German word of the day: Der/Das Schlamassel

Have you ever been in a pickle? If so, you should definitely add this word to your vocab because “ich bin in einer Gurke” does not exist in German.

German word of the day: Der/Das Schlamassel
Photo: DPA

What does it mean?

“Der Schlamassel” refers to a complicated and muddled situation that was caused by unfortunate circumstances. 

In other words, “Schlamassel” is an unpleasant situation, a cluster-fuck, screw-up or simply a mess.

It's also used with the article “Das”, especially in Austria.

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Synonyms for “Schlamassel” are “die Ausweglosigkeit” (hopelessness), “die Zwickmühle” (dilemma, predicament), and “die Misslichkeit” (misfortune).

It also compares to the English phrases “to be in a pickle” or “stuck between a rock and a hard place.”

What are its origins?

Most likely, “Schlamassel” stems from the Yiddish word “Massel” (fortunate coincidence) and the New High German word “schlimm” (terrible).

Nowadays, this word is used colloquially and mainly in speech.


“Was für ein Schlamassel!”

“What a mess!”

“Wir haben ein ziemliches Schlamassel verursacht.”

“We have caused quite a mess/ We have made quite a mess of things.”


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German word of the day: Der Barbarazweig 

If you see a spring blossom branch hung up in your German or Austrian friend’s home throughout December, it will likely be a Barbarazweig.

Blackboard shows the words 'der Barbarazweig'
Photo: Francesco Ungaro / Unsplash + Nicolas Raymond / flickr

Der Barbarazweig, translated literally to “Barbara branch”, are branches cut from cherry, apple or plum trees that, according to German Christmas custom, should bloom pretty white flowers just in time for Christmas morning. These bloomed branches will then bring you good luck in the new year. However, if the branch fails to bloom, bad luck will come your way. But where does this legend come from?

Saint Barbara was the daughter of a merchant who was imprisoned due to her father’s disapproval of her conversion to Christianity. On her way to the dungeon, a cherry branch got caught in her dress. Every day of Barbara’s sentence, she provided the cherry branch with lots of water until the day of her execution, when the branch finally bloomed.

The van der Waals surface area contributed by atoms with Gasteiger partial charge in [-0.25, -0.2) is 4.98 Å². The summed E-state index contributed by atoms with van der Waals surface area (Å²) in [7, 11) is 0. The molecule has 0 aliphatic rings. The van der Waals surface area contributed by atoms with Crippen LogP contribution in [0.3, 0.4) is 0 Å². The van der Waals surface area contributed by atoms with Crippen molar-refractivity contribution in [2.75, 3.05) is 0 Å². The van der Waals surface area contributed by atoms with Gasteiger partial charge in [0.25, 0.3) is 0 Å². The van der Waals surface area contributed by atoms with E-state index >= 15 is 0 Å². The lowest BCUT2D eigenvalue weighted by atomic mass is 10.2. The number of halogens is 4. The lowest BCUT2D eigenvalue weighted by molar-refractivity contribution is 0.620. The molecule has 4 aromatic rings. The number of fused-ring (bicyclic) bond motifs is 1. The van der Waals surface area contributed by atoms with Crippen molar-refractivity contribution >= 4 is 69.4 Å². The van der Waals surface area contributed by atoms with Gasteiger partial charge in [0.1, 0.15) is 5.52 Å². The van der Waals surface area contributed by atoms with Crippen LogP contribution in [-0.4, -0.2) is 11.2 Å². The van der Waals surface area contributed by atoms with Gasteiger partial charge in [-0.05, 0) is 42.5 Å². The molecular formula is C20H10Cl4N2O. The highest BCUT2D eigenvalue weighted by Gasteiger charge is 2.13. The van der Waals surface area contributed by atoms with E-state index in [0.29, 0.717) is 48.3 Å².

While the legend describes a cherry branch, nowadays apple or plum branches are used, as well as other garden shrubs such as blackthorn, forsythia, and hazelnut.

READ ALSO: Seven classic Christmas traditions still taking place in the pandemic

How do you do it?

To ensure a blooming branch on Christmas morning, it is recommended that you cut the branch on December 4th. This also coincides with St. Barbara’s Day or the feast of St. Barbara, which is celebrated in several other Roman Catholic and Anglican countries, such as Italy, France and the UK.

Immediately after cutting off a branch or a few (for extra luck of course), place them in a freezer for around 12 hours, then place them in lukewarm water overnight. Finally, place them in a vase with room temperature water and watch them bloom, making sure to change the water every three to four days.

A cherry blossom tree blooming in Thuringia.
A cherry blossom tree blooming earlier this year in Thuringia. This tradition gives a reminder that spring will come again. Photo: picture alliance/dpa/dpa-Zentralbild | Martin Schutt

The custom also developed into a wedding tradition in German households. Unmarried girls would hang slips of paper with the names of their suitors on the branches. Whichever branch blossomed first was to be chosen as the girl’s husband.

While this tradition isn’t the most well-known – even in Germany it is becoming increasingly uncommon – it is a great way to add a touch of spring bloom to your festive decorations.


Vergiss nicht, deinen Barbarazweig zu gießen, sonst haben wir im neuen Jahr Pech.

Make sure to water your Barbarabranch, or we’ll have bad luck in the new year.

Heute ist der vierte Dezember, also ist es schon so weit, einen Barbarazweig abzuschneiden.

Today the fourth of December, so it’s already time to cut off a Barbarabranch.